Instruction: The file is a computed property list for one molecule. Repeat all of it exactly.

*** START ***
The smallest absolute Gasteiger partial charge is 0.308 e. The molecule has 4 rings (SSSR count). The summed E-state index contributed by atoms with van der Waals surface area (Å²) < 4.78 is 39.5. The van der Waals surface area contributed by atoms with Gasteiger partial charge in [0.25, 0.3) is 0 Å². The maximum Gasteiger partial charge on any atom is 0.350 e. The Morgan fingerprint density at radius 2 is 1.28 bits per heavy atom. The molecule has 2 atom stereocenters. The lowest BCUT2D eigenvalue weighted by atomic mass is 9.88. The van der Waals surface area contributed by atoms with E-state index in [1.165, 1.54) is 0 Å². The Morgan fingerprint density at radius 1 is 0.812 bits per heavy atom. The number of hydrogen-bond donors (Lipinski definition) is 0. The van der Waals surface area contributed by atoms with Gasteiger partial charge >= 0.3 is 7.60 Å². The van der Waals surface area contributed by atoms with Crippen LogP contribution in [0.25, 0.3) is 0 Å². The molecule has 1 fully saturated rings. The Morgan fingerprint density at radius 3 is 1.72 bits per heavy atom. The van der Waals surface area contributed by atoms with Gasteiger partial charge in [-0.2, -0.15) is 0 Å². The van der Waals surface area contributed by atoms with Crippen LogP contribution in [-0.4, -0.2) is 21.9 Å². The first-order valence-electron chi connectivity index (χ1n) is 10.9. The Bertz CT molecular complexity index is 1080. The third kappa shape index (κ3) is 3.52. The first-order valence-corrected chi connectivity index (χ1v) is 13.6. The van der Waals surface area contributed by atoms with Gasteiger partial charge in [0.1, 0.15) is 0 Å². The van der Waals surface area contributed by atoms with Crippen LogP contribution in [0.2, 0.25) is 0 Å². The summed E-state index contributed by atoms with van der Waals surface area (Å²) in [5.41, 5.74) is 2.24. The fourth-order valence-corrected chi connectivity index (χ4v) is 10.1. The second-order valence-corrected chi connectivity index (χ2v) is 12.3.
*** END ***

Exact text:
The smallest absolute Gasteiger partial charge is 0.308 e. The molecule has 4 rings (SSSR count). The summed E-state index contributed by atoms with van der Waals surface area (Å²) < 4.78 is 39.5. The van der Waals surface area contributed by atoms with Gasteiger partial charge in [0.25, 0.3) is 0 Å². The maximum Gasteiger partial charge on any atom is 0.350 e. The Morgan fingerprint density at radius 2 is 1.28 bits per heavy atom. The molecule has 2 atom stereocenters. The lowest BCUT2D eigenvalue weighted by atomic mass is 9.88. The van der Waals surface area contributed by atoms with E-state index in [1.165, 1.54) is 0 Å². The Morgan fingerprint density at radius 1 is 0.812 bits per heavy atom. The number of hydrogen-bond donors (Lipinski definition) is 0. The van der Waals surface area contributed by atoms with Gasteiger partial charge >= 0.3 is 7.60 Å². The van der Waals surface area contributed by atoms with Crippen LogP contribution in [0.25, 0.3) is 0 Å². The molecule has 1 fully saturated rings. The Morgan fingerprint density at radius 3 is 1.72 bits per heavy atom. The van der Waals surface area contributed by atoms with Gasteiger partial charge in [-0.2, -0.15) is 0 Å². The van der Waals surface area contributed by atoms with Crippen LogP contribution in [-0.4, -0.2) is 21.9 Å². The first-order valence-electron chi connectivity index (χ1n) is 10.9. The Bertz CT molecular complexity index is 1080. The third kappa shape index (κ3) is 3.52. The first-order valence-corrected chi connectivity index (χ1v) is 13.6. The van der Waals surface area contributed by atoms with Gasteiger partial charge in [0.1, 0.15) is 0 Å². The van der Waals surface area contributed by atoms with Crippen LogP contribution in [0.2, 0.25) is 0 Å². The summed E-state index contributed by atoms with van der Waals surface area (Å²) in [5.41, 5.74) is 2.24. The fourth-order valence-corrected chi connectivity index (χ4v) is 10.1. The second-order valence-corrected chi connectivity index (χ2v) is 12.3.